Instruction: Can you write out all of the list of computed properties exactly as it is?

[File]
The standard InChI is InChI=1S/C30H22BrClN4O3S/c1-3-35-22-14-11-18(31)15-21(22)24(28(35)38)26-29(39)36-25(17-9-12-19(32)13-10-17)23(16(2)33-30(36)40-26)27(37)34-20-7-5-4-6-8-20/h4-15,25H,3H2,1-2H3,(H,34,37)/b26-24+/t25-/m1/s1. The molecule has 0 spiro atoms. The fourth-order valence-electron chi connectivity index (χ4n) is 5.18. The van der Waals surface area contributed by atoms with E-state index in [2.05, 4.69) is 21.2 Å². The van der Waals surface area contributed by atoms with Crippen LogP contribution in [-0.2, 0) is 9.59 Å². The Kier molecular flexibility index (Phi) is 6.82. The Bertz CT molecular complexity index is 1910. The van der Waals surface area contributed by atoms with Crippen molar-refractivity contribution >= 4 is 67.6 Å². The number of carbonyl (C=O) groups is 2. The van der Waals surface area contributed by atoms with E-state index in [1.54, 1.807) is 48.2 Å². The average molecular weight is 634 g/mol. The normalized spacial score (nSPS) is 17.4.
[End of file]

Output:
The standard InChI is InChI=1S/C30H22BrClN4O3S/c1-3-35-22-14-11-18(31)15-21(22)24(28(35)38)26-29(39)36-25(17-9-12-19(32)13-10-17)23(16(2)33-30(36)40-26)27(37)34-20-7-5-4-6-8-20/h4-15,25H,3H2,1-2H3,(H,34,37)/b26-24+/t25-/m1/s1. The molecule has 0 spiro atoms. The fourth-order valence-electron chi connectivity index (χ4n) is 5.18. The van der Waals surface area contributed by atoms with E-state index in [2.05, 4.69) is 21.2 Å². The van der Waals surface area contributed by atoms with Crippen LogP contribution in [-0.2, 0) is 9.59 Å². The Kier molecular flexibility index (Phi) is 6.82. The Bertz CT molecular complexity index is 1910. The van der Waals surface area contributed by atoms with Crippen molar-refractivity contribution >= 4 is 67.6 Å². The number of carbonyl (C=O) groups is 2. The van der Waals surface area contributed by atoms with E-state index in [1.54, 1.807) is 48.2 Å². The average molecular weight is 634 g/mol. The normalized spacial score (nSPS) is 17.4.